Production, Utilization, and Distribution
of the Products of Prime Necessity for
International Commerce

Investigation Concerning Crops of Strategic

Hule and Corn, an Excellent Combination
for Tropical America

In addition to the foregoing, there were transmitted from Commission IV to Commission II for consideration Resolution No. 195 of Guatemala on coffee prices, Project No. 190 of the same country containing statistical and factual information regarding the coffee price question, and Resolution No. 214 by Colombia on the subject of maximum prices for agricultural products.


The Commission worked from the beginning toward classifying the resolutions under consideration into groups based on clearly defined subject matter, and toward reducing the number and increasing the quality and coverage of the resolutions reported out by the Commission. The result was that the Commission sent forward only six resolutions to the Resolutions Commission. These dealt with the following subjects:

1. Production of Natural Rubber and Hard Fibers in America (Combination of Resolutions Nos. 141 and 144 by Mexico).

2. Development of the Production of Fibers in the Continent (Based on Resolution No. 59 by Haiti).

3. Studies Concerning Production and Consumption (Based on Resolutions Nos. 57 by Argentina, and 120 and 121 by Cuba). 4. Maximum Prices for Coffee (Draft Based on Resolutions No. 195 by Guatemala and No. 214 by Colombia).

5. International Commodity Agreements (Based on Resolution No. 191 by Argentina).

6. Orientation of Production (Based on a large number of resolutions considered by Commissions II and IV including Nos. 188 and 229 by Cuba, 191 by Argentina, 90 and 98 by Peru, and 225 by Ecuador).



The formal part of the Commission's work was done in seven meetings of the Commission, four meetings of subcommission 1, one meeting of subcommission 2, and two meetings of subcommission 3. Agreement was reached on what might have been controversial questions in private meetings among interested delegates prior to the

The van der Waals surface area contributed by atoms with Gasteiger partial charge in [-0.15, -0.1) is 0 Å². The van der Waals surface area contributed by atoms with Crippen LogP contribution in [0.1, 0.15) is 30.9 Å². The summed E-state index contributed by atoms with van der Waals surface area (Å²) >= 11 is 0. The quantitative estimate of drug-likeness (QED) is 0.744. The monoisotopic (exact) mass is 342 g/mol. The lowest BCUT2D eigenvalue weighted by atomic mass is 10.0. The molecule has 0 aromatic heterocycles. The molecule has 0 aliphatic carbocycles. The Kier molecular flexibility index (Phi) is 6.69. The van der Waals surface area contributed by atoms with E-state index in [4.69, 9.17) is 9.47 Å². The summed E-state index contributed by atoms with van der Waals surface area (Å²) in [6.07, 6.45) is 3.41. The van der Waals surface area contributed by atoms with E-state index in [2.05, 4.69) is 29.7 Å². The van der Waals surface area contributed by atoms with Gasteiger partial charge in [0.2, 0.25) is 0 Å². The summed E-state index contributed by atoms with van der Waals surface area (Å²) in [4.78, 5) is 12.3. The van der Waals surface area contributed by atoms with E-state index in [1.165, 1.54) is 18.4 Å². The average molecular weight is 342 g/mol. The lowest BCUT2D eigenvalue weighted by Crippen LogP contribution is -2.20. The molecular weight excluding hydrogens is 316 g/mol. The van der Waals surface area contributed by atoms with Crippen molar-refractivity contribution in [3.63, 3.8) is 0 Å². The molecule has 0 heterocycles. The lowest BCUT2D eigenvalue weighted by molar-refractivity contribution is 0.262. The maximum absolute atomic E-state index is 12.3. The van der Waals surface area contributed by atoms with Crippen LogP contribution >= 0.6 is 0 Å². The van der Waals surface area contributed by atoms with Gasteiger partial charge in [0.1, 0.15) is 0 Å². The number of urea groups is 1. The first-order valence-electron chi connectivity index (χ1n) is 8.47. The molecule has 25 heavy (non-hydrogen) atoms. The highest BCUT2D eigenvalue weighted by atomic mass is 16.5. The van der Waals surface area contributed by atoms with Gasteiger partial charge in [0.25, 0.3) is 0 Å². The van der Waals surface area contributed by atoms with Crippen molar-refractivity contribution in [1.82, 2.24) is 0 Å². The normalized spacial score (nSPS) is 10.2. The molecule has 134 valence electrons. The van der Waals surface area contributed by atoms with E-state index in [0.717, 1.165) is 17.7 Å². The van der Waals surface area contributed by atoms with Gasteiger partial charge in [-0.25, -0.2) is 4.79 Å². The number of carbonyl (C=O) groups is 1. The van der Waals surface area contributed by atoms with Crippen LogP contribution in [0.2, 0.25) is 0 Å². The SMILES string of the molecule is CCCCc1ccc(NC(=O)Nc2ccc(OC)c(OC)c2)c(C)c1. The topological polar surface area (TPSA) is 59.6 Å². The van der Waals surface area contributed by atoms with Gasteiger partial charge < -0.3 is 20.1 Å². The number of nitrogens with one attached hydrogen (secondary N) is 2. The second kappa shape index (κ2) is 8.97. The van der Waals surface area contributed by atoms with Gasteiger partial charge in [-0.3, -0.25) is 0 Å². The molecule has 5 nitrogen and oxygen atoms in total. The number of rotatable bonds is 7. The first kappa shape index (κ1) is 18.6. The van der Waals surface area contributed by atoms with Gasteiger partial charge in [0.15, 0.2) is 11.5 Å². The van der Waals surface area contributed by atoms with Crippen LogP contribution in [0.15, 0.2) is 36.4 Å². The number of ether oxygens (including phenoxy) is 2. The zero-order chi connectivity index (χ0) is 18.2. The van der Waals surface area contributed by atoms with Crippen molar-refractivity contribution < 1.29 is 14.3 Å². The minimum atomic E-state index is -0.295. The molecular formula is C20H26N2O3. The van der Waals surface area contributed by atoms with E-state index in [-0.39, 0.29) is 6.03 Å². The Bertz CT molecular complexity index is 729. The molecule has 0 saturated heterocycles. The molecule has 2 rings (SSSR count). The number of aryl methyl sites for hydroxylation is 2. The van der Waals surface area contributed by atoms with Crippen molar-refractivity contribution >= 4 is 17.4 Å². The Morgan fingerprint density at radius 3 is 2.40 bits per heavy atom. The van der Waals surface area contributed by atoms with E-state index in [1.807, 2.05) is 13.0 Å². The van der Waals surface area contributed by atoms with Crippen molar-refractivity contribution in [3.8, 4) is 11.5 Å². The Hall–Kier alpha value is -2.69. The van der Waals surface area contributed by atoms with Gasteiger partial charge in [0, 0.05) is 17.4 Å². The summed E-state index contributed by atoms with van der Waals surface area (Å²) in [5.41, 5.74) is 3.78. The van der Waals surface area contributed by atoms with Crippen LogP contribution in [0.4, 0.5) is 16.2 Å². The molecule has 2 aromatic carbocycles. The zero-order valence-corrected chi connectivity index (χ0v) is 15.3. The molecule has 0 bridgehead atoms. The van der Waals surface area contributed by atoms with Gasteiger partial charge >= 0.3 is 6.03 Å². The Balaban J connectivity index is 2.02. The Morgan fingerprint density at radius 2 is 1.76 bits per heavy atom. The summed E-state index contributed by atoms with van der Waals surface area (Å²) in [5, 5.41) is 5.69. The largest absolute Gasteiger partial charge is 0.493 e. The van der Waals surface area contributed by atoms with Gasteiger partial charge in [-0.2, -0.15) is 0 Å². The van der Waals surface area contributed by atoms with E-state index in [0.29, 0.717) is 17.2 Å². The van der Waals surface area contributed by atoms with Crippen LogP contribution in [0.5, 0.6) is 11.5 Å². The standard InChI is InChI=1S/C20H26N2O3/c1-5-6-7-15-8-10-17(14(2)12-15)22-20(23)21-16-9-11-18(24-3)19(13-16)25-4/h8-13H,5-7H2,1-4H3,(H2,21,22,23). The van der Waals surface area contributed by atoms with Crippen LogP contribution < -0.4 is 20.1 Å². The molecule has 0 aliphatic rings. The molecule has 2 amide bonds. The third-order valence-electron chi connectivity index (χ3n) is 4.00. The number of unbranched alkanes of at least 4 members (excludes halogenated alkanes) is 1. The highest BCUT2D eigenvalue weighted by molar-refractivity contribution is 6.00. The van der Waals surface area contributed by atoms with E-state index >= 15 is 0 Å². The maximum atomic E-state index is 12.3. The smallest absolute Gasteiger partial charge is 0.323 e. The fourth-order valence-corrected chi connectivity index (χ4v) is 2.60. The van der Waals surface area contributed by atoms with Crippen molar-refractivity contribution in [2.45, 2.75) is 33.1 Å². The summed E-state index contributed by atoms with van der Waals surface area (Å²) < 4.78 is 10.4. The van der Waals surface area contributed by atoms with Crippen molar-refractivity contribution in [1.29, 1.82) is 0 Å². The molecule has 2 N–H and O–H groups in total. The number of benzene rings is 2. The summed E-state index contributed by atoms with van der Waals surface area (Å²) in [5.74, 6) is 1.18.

consideration of such questions either in the subcommissions or the Commission.


As indicated above, the Commission sent six resolutions to the Resolutions Commission, as follows:

1. Production of Natural Rubber and Hard Fibers in America Subcommission 1, after a brief discussion, at its first meeting (on July 27) approved the conclusions stated in the Mexican study (No. 141) regarding rubber. These conclusions are as follows:

(a) The United States will determine, according to the domestic production and consumption of synthetics, the rubber policy to be adopted in the Continent;

(b) All the American countries should study the rubber problem; (c) It is advisable to study the rubber continental self-sufficiency. An International Committee should also be established to study said problem; and, finally

(d) The study in connection with the utilization of the rubber plants of this Continent should be continued.

At the only meeting held by Subcommission 2 (July 27), the Mexican delegate suggested acceptance of the conclusions reached in the Mexican study on hard fibers (No. 144). These were:

1. That the American governments study the possibility of concluding an inter-American agreement for commerce in hard fibers on the markets of the Continent, with adequate quotas for the several countries according to their production.